Williams was granted his wish to play on the offensive side of the ball, playing in all 12 games and starting one (against Ohio State) at WR as a True Freshman, grabbing 10 catches for 97 yards as well as returning four kicks. However, then Nittany Lion HC Bill O’Brien asked him to move from WR to CB after the season was over. According to Williams, “I really didn't expect to switch to DB. But once I switched over, I felt comfortable. I played to the best of my ability. The transition started off kind of shaky, it was hard. But I took a lot of time and effort to polish my technique, stay in the film room, and basically just got better over time.”

According to VictoryBellRings, “it was an up-and-down transition year for Williams.” “He started the season with a solid game against Syracuse, including a game sealing interception. By mid season after the blowout loss at Ohio State, he had lost his starter status. But in the season finale at Wisconsin, he made the interception that led to what would eventually be the game winning touchdown against the Badgers.”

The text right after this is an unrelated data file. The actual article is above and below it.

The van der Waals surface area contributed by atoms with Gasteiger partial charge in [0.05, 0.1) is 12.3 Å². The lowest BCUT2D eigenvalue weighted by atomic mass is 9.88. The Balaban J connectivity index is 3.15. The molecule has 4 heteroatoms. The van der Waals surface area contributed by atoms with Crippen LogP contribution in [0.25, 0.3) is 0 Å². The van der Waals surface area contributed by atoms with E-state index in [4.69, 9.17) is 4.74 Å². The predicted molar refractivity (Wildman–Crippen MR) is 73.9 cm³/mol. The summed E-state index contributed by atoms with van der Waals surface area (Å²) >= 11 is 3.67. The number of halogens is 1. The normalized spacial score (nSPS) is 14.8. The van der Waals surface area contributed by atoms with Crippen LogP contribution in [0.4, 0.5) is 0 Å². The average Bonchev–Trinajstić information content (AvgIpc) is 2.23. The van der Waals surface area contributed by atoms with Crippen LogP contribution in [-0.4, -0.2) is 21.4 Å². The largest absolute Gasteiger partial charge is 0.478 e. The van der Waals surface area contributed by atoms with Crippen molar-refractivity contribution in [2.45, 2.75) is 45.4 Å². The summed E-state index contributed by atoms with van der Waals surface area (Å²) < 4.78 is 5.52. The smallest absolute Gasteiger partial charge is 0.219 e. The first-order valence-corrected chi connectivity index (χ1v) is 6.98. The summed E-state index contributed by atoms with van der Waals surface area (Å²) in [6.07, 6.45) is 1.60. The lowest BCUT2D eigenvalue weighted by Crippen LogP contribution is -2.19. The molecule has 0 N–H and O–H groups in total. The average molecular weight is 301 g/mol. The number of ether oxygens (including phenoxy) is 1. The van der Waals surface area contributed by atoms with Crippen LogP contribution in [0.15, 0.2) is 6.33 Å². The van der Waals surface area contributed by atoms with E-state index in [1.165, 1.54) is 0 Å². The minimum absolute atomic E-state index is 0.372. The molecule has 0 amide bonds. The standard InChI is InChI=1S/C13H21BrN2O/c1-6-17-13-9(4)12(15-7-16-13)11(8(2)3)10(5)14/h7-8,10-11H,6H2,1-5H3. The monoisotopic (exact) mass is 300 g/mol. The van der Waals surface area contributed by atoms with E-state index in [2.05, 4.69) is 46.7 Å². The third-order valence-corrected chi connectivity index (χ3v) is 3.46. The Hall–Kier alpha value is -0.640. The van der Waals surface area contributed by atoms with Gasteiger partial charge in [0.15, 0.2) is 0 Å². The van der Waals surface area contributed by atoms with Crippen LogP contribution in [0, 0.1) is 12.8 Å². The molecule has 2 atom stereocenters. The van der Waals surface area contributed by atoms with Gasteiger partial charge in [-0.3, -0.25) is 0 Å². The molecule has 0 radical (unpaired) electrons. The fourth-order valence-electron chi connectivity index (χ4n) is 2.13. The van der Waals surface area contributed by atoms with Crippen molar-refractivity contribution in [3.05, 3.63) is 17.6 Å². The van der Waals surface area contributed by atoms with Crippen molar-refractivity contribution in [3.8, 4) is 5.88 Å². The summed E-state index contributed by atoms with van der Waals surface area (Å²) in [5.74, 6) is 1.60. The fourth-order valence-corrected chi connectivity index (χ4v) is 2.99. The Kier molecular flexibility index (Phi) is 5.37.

After that initial benching, Williams got more and more comfortable at CB and was named an Honorable Mention All-Big 10 in his Junior Year by the media and in his Senior Year by the coaches, finishing his career at Penn State with 84 tackles and 5 interceptions. Williams also was named the Ridge Riley Memorial Award winner “for the senior member of the team that exhibits the core values of sportsmanship, scholarship, leadership, and friendship.”